In December, 1807, at Jefferson’s insistence, Congress passed the Embargo Act, a drastic—and absurdly self-destructive—attempt to punish Britain for seizing American merchant ships; the act cut off all U.S. exports to any nation. In the Mississippi Territory, produce rotted in barns; in New England, dockworkers and sailors sat idle. Then, six months later, a Jefferson appointee to the Supreme Court, William Johnson, ruled that the President had exceeded his authority. To Jefferson, this marked a bitter betrayal. He took the extraordinary step of soliciting a dissenting opinion from his Attorney General, Caesar A. Rodney, distributing it to the press, and sending it to the customs agents who continued to enforce the embargo.

But the powers and responsibilities of both the presidency and the Supreme Court are scarcely comparable to that era. In all other cases, Jefferson acquiesced to Chief Justice John Marshall’s rulings.

A more notable act of defiance occurred early in the Civil War when President Abraham Lincoln suspended habeas corpus to foil a potential Confederate takeover of Maryland’s government. A case soon reached Chief Justice Roger B. Taney, a pro-slavery Marylander whose ruling in Dred Scott v. Sandford had helped ignite the conflict. While riding circuit, Taney ruled that only Congress could suspend the great writ; Lincoln ignored him and focused on saving the Union. (Some legal scholars have challenged the interpretation that Lincoln defied the court.)

In the modern era, the court’s prestige and public esteem makes open defiance of the Supreme Court far more difficult. The only example that comes close is when, during the Watergate crisis, Nixon refused to hand over the White House tapes to the special prosecutor, citing executive privilege. When the case reached the high court, its members set aside their ideological differences to write a single unanimous opinion that would force Nixon to turn over the tapes. The justices reportedly feared that any dissents or compromises would cause the president to defy the court. In the end, he did not.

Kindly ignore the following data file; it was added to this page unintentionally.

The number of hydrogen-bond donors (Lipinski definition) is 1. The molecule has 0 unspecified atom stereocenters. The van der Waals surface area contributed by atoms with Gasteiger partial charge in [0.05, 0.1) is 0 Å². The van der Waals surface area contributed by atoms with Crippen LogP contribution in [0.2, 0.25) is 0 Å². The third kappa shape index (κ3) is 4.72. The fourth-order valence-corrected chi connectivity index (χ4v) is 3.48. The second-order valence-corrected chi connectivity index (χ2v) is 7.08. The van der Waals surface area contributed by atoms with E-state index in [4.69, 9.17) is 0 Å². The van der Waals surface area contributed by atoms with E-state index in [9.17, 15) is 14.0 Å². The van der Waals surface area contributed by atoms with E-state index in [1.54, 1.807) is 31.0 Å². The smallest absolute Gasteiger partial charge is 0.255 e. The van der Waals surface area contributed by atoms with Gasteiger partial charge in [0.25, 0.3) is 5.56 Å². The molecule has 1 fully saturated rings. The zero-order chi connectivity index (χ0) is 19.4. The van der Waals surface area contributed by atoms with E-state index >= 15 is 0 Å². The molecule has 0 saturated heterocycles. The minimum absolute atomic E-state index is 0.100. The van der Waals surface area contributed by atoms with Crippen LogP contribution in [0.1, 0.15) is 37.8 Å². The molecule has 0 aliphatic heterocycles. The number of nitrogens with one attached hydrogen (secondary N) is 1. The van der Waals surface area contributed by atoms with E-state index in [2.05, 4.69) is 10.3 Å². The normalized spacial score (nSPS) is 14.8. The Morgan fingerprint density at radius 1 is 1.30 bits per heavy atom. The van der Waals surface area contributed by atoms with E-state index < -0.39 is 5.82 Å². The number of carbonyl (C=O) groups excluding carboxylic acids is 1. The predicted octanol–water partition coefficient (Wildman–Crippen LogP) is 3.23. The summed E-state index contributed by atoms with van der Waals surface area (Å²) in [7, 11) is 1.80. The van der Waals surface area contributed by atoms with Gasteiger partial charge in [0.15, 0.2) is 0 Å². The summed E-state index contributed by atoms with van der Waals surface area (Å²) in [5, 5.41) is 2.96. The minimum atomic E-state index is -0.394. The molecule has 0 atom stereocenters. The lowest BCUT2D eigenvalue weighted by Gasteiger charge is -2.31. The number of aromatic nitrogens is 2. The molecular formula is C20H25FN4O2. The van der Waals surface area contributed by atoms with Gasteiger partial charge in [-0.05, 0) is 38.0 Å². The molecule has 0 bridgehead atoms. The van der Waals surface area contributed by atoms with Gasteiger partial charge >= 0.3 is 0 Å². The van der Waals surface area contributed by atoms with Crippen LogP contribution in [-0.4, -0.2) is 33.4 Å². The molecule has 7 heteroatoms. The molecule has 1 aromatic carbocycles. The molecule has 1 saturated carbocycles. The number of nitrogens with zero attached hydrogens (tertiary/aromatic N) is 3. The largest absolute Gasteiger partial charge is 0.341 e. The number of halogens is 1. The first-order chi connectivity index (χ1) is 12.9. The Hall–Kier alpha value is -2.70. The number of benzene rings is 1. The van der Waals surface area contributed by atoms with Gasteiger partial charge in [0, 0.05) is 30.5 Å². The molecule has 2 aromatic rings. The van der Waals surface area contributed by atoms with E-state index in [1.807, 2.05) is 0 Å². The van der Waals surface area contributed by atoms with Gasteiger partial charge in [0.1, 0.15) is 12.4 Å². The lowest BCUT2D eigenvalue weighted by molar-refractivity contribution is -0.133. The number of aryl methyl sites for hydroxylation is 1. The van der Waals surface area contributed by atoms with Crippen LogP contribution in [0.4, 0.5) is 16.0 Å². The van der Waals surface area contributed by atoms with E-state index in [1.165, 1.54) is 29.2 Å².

There are ways to challenge the court’s power without threatening its integrity. President Franklin D. Roosevelt notoriously pushed through a court-packing bill to increase the Supreme Court’s size, which isn’t fixed by the Constitution. By adding more justices—especially more justices appointed by Roosevelt—he hoped to save his New Deal from further defeats there. But FDR’s effort fell apart in Congress, despite its Democratic majorities. Trump, who has nowhere near FDR’s political skills, lacks the support in the Republican Congress even to overturn Obamacare, let alone do something as extraordinary as restructure the federal judiciary.